A 14-year-old North Carolina boy died at a rodeo after being thrown off a bull that then stomped on his chest, authorities and horrified witnesses said.
Denim Bradshaw was taking part in the Rafter K. Rodeo at the American Legion Post 290 in the city of King when he was thrown off the beast Saturday night, the Winston-Salem Journal reported.
The teen’s mom, Shannon Bowman, described the horrific tragedy and paid tribute to her son in a heatbreaking post online on Sunday.
“My beautiful handsome 14 year old son had went to be with the lord! I awoke in a nightmare for the rest of my life!” the shattered woman wrote.
“I never seen him so happy as I had seen him last night before his departure. Denim baby you did it! You did that!! I’m so proud of your braveness and your courage. My lil cowboy I will love you and miss you so much and I know God will take care of you,” Bowman added.
Stokes County emergency management chief Brandon Gentry said his unit was called to the scene at 8:30 p.m. on a report of a cardiac arrest.
“He was one of the participants when this happened. He was riding a bull and was thrown off,” Gentry told the Winston-Salem Journal.
The boy was rushed to Atrium Health Wake Forest Baptist, where he died, Gentry said.
In a statement, Rafter K. Rodeo expressed its “sincere condolences to the family and friends of bull rider, Denim Bradshaw.
“Our sport is truly a family and we are so thankful for everyone that was there to help. We are thankful for our on site EMT’s, paramedics and law enforcement that work so hard to care for the cowboys,” it said.
“This is a tragic event and words cannot describe the pain felt by this loss. We ask everyone to come together and pray for his family for comfort and healing in this difficult time,” the rodeo outfit added.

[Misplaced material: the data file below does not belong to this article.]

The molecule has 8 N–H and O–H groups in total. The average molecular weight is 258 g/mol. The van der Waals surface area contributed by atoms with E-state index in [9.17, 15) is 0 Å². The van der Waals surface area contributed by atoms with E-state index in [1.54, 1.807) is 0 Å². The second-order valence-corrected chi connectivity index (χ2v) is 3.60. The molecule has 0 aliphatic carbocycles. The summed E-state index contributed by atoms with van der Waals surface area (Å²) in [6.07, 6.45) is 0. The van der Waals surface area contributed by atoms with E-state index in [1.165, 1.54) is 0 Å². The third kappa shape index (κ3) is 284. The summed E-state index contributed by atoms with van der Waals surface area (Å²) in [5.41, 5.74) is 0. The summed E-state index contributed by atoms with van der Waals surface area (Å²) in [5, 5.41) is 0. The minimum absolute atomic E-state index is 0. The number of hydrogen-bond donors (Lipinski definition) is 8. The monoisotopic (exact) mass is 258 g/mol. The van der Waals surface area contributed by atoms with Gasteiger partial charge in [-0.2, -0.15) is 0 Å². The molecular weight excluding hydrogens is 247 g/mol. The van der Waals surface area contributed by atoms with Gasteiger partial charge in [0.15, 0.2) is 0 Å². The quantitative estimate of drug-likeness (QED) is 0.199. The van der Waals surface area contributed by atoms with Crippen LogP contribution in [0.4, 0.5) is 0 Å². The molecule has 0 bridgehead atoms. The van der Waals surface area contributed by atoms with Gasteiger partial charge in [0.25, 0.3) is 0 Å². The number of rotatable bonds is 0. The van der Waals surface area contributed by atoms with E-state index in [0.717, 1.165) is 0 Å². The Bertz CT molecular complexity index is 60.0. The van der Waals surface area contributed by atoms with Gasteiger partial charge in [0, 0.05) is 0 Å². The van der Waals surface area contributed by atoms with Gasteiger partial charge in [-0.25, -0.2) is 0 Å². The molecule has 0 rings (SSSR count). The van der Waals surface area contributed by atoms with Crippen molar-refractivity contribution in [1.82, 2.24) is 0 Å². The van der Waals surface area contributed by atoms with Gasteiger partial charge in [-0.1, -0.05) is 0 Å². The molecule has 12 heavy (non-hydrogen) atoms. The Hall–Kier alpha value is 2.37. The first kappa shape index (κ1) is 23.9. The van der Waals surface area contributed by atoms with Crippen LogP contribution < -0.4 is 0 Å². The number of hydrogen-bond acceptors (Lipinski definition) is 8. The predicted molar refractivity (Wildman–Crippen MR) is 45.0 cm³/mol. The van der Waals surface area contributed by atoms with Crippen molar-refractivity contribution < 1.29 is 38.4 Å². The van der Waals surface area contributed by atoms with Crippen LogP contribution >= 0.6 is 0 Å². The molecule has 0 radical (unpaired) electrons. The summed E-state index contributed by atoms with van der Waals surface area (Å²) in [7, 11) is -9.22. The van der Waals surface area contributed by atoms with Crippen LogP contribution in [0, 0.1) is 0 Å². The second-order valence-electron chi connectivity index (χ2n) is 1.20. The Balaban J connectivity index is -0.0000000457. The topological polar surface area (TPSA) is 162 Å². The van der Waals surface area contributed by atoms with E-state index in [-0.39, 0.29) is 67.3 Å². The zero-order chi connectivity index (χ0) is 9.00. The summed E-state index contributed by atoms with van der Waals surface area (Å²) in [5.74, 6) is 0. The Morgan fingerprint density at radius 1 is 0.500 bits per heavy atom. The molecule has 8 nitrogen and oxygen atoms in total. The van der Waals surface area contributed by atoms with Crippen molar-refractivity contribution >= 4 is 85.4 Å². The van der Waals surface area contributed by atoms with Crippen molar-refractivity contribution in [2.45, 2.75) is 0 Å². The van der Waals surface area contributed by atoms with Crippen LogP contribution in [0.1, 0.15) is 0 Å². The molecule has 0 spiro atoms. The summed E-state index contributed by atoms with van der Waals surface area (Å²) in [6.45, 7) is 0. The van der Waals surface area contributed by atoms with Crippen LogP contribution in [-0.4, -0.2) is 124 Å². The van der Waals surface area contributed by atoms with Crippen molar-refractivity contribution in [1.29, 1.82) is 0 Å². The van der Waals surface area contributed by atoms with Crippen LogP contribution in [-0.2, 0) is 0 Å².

Amanda Paquette, whose son also was competing at the event, told WFMY News 2 that she saw the bull stomp on Denim’s chest after his fall. She expressed her sympathy for Denim’s mom in the wake of the shocking incident.
“Like I’m a single mom, I had spent these last two weeks saving my money to buy my son everything he needed for the rodeo,” Paquette told WFMY.
“I wanted to make sure that he had everything he needed to be safe, but she has no idea that the next day her son wasn’t going to be there with her,” she said.
William Cooper also was at the event, helping out when he saw Denim get bucked off.
“The way he come off too and everything. I don’t know if he had time to move out of the way or not, it slammed him to the ground like I was,” Cooper said, recalling how he too was stomped on once while competing.
“I didn’t have time to roll over or nothing, it just slammed me down to the ground hard,” he added.
Rodeo Participants must sign a consent form to compete. Minors must have a parent or guardian’s notarized signature, according to WFMY. The form advises participants of the risk of personal injury and death.
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